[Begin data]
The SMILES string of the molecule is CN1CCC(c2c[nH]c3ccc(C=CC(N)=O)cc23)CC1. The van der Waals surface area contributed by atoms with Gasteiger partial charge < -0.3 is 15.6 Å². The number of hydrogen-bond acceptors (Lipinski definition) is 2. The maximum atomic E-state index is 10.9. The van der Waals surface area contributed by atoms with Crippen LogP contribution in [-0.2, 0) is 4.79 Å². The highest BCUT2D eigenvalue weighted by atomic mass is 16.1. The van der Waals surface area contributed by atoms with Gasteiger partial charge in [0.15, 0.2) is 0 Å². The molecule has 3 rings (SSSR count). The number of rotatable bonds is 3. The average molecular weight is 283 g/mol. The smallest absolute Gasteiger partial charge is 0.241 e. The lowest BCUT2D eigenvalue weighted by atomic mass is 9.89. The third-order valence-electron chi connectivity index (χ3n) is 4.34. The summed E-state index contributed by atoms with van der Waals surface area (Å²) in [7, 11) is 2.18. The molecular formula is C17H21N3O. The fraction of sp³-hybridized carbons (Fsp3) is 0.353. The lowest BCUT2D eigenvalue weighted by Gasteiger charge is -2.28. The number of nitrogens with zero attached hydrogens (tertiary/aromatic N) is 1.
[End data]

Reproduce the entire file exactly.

The SMILES string of the molecule is CN1CCC(c2c[nH]c3ccc(C=CC(N)=O)cc23)CC1. The van der Waals surface area contributed by atoms with Gasteiger partial charge < -0.3 is 15.6 Å². The number of hydrogen-bond acceptors (Lipinski definition) is 2. The maximum atomic E-state index is 10.9. The van der Waals surface area contributed by atoms with Crippen LogP contribution in [-0.2, 0) is 4.79 Å². The highest BCUT2D eigenvalue weighted by atomic mass is 16.1. The van der Waals surface area contributed by atoms with Gasteiger partial charge in [0.15, 0.2) is 0 Å². The molecule has 3 rings (SSSR count). The number of rotatable bonds is 3. The average molecular weight is 283 g/mol. The smallest absolute Gasteiger partial charge is 0.241 e. The lowest BCUT2D eigenvalue weighted by atomic mass is 9.89. The third-order valence-electron chi connectivity index (χ3n) is 4.34. The summed E-state index contributed by atoms with van der Waals surface area (Å²) in [7, 11) is 2.18. The molecular formula is C17H21N3O. The fraction of sp³-hybridized carbons (Fsp3) is 0.353. The lowest BCUT2D eigenvalue weighted by Gasteiger charge is -2.28. The number of nitrogens with zero attached hydrogens (tertiary/aromatic N) is 1.